Explore the Corset Laces

We have identified five key corset laces that together are causing the inevitable squeeze of the global economy. Each are complex problems in their own right, but as they interconnect they create grand systemic problems for the future as played out in our corset futures.

Monopolies and Network Effects

Monopolies and network effects are not new concepts, but traditionally they have been sufficiently rare and obvious to be curtailed by regulation. No longer. The nature of the digital economy has produced extreme network effects resulting in extreme monopolies. These are winner-takes-all network effects that ‘lock in’ consumers and other businesses, effectively blocking competition. The technological giants, or groups of giants, that wield this monopolistic power have such unprecedented scale and reach that they are now too big to fail and almost impossible to regulate. Learn more

Debt and the Social Contract

The world is awash with debt. Levels of private and public debt have soared since the global financial crisis. The Covid-19 pandemic has amplified this. Consumer debt is the lifeblood of the economy, enabling consumers to take the waiting out of wanting. This growing indebtedness has kept the wheels of the global economy turning. Unfortunately, at some point debts will have to be repaid and the longer this reckoning is deferred, the greater the likelihood of extreme crisis. If and when debts start to be repaid, this will divert money from production or consumption of goods and services and result in economic contraction. Learn more

One Planet Earth

There is only one Planet Earth and its resources are finite. Industrialisation has been extremely successful at improving the quality of life for many people, but it has been at the expense of our planet’s health. This goes beyond climate change to issues around agriculture and soil health, availability of water and ecological diversity. Climate shocks such as droughts, floods and fires are becoming more commonplace creating greater uncertainty for both business and personal infrastructure. The growing global population aspires to the consumer-based lifestyle of industrial economies, creating the risk of a perfect storm by 2030, when increasing demand for critical resources – water, food and energy – are unlikely to be met. Learn more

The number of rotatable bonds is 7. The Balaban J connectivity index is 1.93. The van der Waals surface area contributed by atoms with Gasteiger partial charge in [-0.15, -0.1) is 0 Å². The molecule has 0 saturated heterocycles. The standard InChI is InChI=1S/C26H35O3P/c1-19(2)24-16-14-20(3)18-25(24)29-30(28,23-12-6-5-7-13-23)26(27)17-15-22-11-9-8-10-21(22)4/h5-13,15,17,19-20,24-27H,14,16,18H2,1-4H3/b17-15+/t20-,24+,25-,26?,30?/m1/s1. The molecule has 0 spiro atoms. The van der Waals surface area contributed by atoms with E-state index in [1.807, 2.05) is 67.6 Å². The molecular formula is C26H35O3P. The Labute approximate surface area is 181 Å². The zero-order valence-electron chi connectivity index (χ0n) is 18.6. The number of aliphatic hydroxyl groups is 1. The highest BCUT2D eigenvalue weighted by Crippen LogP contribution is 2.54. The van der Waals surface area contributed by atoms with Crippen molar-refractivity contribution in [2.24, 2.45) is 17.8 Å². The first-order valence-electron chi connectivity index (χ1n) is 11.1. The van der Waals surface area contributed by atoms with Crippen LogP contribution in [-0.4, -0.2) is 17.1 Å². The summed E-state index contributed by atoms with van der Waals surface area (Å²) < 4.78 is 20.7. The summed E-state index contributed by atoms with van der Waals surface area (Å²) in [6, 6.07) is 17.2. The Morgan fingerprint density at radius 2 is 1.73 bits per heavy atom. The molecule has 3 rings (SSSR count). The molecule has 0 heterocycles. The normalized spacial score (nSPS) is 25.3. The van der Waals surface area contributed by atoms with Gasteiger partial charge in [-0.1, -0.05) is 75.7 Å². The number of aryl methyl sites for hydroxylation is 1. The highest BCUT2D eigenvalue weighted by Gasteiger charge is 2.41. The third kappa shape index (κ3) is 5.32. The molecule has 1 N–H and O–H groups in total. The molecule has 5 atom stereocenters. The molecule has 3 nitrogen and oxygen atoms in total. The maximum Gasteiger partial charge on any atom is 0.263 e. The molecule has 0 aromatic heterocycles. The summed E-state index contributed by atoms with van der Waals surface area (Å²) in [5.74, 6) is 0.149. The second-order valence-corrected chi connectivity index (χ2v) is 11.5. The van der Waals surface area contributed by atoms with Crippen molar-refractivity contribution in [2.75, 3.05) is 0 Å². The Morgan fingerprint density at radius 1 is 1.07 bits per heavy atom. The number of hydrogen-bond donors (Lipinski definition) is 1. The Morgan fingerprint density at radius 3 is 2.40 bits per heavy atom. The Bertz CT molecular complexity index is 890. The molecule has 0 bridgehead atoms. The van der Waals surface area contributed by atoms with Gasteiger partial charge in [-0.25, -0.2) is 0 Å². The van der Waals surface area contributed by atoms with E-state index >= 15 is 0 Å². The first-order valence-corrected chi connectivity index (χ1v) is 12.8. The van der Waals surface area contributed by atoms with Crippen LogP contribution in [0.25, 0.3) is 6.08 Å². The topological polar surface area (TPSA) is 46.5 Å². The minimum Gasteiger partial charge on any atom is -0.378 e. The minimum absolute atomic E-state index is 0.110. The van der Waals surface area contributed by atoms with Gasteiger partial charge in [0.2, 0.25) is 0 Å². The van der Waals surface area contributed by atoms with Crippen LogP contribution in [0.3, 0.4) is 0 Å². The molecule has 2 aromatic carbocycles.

World of Work

The world of work is now in flux. Industrialisation created stable, full-time jobs with regular incomes paid by a single employer. Today’s jobs are increasingly part-time, on-call or ‘non-standard work’, with uncertain work and fluctuating income. The skills required for the workplace are also becoming obsolete, with estimates that many tasks will be undertaken by the non-human workforce. These changes to the world of work are likely to make income increasingly insecure, affecting economic growth and the State tax coffers, but also, on a psychological level, the self-esteem of individuals. Learn more

Misrules of the Game

Regulations create the rules of the game by which the economy operates. When they work well, they support a level playing field. When there is no ‘fair play’, or equal opportunity to succeed, regulations risk becoming misrules that can be gamed. Many regulations have been designed for a national physical economy, which makes them inadequate and inappropriate for the realities of the 21st century globalised digital economy. This perceived unfairness undermines trust in the system. Learn more